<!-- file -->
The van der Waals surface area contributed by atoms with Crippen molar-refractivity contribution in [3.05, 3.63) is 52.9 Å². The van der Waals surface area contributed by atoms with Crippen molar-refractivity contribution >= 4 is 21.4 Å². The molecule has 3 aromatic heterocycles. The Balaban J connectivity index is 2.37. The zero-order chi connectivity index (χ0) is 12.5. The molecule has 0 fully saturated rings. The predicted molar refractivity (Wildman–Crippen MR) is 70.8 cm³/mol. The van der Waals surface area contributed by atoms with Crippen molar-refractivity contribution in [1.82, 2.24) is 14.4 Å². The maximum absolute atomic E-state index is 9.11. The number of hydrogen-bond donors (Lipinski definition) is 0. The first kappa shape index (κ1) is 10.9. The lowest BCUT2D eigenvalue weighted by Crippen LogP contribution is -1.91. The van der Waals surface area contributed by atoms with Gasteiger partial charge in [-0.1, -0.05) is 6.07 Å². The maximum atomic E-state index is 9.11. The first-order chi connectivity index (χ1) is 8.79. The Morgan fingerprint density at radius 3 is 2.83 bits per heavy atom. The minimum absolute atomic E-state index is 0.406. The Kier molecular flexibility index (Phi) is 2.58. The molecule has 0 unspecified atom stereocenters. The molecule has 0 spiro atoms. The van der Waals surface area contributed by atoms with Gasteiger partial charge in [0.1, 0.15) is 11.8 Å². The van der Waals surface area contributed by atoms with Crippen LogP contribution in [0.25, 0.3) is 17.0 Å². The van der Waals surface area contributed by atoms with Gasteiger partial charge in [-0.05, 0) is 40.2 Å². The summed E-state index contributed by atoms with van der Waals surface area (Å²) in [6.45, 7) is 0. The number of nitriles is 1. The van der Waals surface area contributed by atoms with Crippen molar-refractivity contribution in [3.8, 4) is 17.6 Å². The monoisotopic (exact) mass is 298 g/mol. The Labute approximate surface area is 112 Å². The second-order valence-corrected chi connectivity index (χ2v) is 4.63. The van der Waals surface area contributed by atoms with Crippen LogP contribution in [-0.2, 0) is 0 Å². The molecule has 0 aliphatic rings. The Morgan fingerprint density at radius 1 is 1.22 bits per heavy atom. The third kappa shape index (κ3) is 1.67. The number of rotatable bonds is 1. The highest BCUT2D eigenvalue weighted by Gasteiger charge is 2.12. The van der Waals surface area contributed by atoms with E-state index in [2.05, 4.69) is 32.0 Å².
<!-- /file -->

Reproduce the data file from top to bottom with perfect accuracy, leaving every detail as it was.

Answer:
The van der Waals surface area contributed by atoms with Crippen molar-refractivity contribution in [3.05, 3.63) is 52.9 Å². The van der Waals surface area contributed by atoms with Crippen molar-refractivity contribution >= 4 is 21.4 Å². The molecule has 3 aromatic heterocycles. The Balaban J connectivity index is 2.37. The zero-order chi connectivity index (χ0) is 12.5. The molecule has 0 fully saturated rings. The predicted molar refractivity (Wildman–Crippen MR) is 70.8 cm³/mol. The van der Waals surface area contributed by atoms with Crippen molar-refractivity contribution in [1.82, 2.24) is 14.4 Å². The maximum absolute atomic E-state index is 9.11. The number of hydrogen-bond donors (Lipinski definition) is 0. The first kappa shape index (κ1) is 10.9. The lowest BCUT2D eigenvalue weighted by Crippen LogP contribution is -1.91. The van der Waals surface area contributed by atoms with Gasteiger partial charge in [-0.1, -0.05) is 6.07 Å². The maximum atomic E-state index is 9.11. The first-order chi connectivity index (χ1) is 8.79. The Morgan fingerprint density at radius 3 is 2.83 bits per heavy atom. The minimum absolute atomic E-state index is 0.406. The Kier molecular flexibility index (Phi) is 2.58. The molecule has 0 unspecified atom stereocenters. The molecule has 0 spiro atoms. The van der Waals surface area contributed by atoms with Gasteiger partial charge in [0.1, 0.15) is 11.8 Å². The van der Waals surface area contributed by atoms with Crippen LogP contribution in [0.25, 0.3) is 17.0 Å². The van der Waals surface area contributed by atoms with Gasteiger partial charge in [-0.05, 0) is 40.2 Å². The summed E-state index contributed by atoms with van der Waals surface area (Å²) in [6.45, 7) is 0. The number of nitriles is 1. The van der Waals surface area contributed by atoms with Crippen molar-refractivity contribution in [3.8, 4) is 17.6 Å². The monoisotopic (exact) mass is 298 g/mol. The Labute approximate surface area is 112 Å². The second-order valence-corrected chi connectivity index (χ2v) is 4.63. The van der Waals surface area contributed by atoms with Crippen LogP contribution in [-0.2, 0) is 0 Å². The molecule has 0 aliphatic rings. The Morgan fingerprint density at radius 1 is 1.22 bits per heavy atom. The third kappa shape index (κ3) is 1.67. The number of rotatable bonds is 1. The highest BCUT2D eigenvalue weighted by Gasteiger charge is 2.12. The van der Waals surface area contributed by atoms with E-state index in [2.05, 4.69) is 32.0 Å².